Bacteria belonging to the genus Chlamydia is one of the most widespread groups of microorganisms and prevalent as a cause of various infections, particularly genital tract, respiratory and eye irritation. Chlamydia trachomatis only causes infections in humans, while Chlamydia psittaci is found in birds and can occasionally infect people causing psittacosis.

What are the effects?

Chlamydia infections during pregnancy, such as endometritis, can cause abortions, or infection of the amniotic fluid and premature rupture of bag causing premature birth. The newborn may become infected at the time of delivery, while going through the birth canal, where the mother is infected. In these cases, it can also cause conjunctivitis, nasal pharyngitis or pneumonia in the baby.

What is the treatment?

The treatment is based on the administration of antibiotics, of which there are several options. The choice of antibiotic depends on the location of the disease, the condition of the patient and body type of the patient. Tetracyclines are effective but they are often not recommended for use during pregnancy and lactation because they cross the placenta and accumulate in bone and teeth of the fetus or newborn.

In the same way quinolones (ofloxacin and difloxacin ciprofloxascina) are very effective but are used in reduced amount during pregnancy because they can cause cartilage lesions. Macrolides, erythromycin, roxithromycin and clarithromycin are effective against the bacteria and can be used during pregnancy, lactation and the neonatal period, they are not known to have any severe side effects.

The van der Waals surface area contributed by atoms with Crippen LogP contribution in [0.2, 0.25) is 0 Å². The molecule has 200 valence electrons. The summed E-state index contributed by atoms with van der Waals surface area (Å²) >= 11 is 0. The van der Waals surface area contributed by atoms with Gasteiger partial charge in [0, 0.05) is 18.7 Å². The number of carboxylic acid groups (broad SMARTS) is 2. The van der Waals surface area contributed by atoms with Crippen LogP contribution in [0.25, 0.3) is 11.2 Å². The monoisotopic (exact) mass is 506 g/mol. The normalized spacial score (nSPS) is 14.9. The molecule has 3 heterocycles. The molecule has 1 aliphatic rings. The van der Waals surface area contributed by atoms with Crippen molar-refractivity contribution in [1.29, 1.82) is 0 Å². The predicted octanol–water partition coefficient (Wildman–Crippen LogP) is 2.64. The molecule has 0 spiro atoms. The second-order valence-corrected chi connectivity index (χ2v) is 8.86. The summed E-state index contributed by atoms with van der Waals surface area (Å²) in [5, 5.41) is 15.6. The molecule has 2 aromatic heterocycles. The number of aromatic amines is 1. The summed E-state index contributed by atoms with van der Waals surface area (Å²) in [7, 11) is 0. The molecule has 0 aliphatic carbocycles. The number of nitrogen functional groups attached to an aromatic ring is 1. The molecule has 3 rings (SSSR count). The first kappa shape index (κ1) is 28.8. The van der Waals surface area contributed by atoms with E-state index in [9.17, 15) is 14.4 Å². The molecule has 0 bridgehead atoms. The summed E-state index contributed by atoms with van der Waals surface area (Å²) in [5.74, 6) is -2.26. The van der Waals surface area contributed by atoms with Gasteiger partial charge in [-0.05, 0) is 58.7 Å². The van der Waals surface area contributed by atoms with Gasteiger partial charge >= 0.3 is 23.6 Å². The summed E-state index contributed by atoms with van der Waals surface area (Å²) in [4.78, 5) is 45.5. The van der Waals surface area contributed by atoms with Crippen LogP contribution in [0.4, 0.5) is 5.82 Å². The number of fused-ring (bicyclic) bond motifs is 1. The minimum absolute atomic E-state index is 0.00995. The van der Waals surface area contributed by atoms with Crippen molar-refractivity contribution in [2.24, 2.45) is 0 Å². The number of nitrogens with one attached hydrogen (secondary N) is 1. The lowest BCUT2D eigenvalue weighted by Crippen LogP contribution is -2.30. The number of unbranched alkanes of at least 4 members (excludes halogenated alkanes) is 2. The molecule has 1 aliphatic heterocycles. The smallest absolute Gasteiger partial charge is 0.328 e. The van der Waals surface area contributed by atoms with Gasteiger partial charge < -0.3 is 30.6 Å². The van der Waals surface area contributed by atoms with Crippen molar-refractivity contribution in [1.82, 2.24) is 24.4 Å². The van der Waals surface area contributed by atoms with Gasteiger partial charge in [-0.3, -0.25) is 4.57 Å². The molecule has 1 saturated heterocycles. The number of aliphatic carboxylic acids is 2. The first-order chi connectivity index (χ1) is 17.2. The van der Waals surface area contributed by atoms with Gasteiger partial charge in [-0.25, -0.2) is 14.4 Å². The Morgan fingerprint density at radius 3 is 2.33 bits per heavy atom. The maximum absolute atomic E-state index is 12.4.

In all sexually transmitted diseases (STDs), it has been observed that preventing the disease is always a better and easier option that trying to cure it. The same rule applies to Chlamydia infections as well. Women should avoid unprotected sex, sex with multiple partners simultaneously and should take care of their hygiene, in order to prevent the occurrence of this disease.

Chlamydia is a bacterial infection disease transmitted when people have sexual relations. Chlamydia is a disease caused by the bacteria Chlamydia trachomatis. It is most commonly sexually transmitted. Mostly it is found among, young adults, people living in urban areas, people with lower social and economic status.

Causes of Chlamydia

Chlamydia is an infection caused by the bacterium Chlamydia trachomatis. Sexually active individuals and individuals with multiple partners are at highest risk. This can be transmitted in two ways:

  • Sexual interactions through oral, anal or vaginal
  • Mother to child during birth through birth canal

Symptoms

Symptoms of chlamydia infection may depend on gender. As many as 1 in 4 men with chlamydia have no symptoms. In men, chlamydia may produce symptoms similar to gonorrhea.

Symptoms include in men:

  • In infected men no symptoms range from 25% to 50%.
  • Discharge from the penis
  • During urination, pain and burning
  • Testicular tenderness or pain

Symptoms included in women:

  • Only 30% of women have symptoms of this disease
  • Bleeding after sexual relations
  • Pain in lower abdominal and during urination
  • Discharge from the vagina.
  • Pain during sexual intercourse

Diagnosis

This can be diagnosed by some examinations and tests advised by a doctor. The diagnosis of chlamydia infection involves sampling of the urethral discharge in males or cervical secretions in females. If an individual engages in anal sexual contact, samples from the rectum may also be needed. The sample is sent for a fluorescent or monoclonal antibody test, DNA probe test, or cell culture. Some of these tests may also be performed on urine samples. Tenderness for women in the area of the sex organs, pus from the vagina or penis, and fever could indicate an infection. Some diagnostic tests may include obtaining cultures or sending urine to the laboratory to determine if you are infected.

Treatment

The usual treatment for chlamydia is antibiotics, including tetracyclines, azithromycin, or erythromycin. Sexual partners must be treated to prevent passing the infection back and forth. There is no significant immunity following the infection and a person may become repeatedly infected.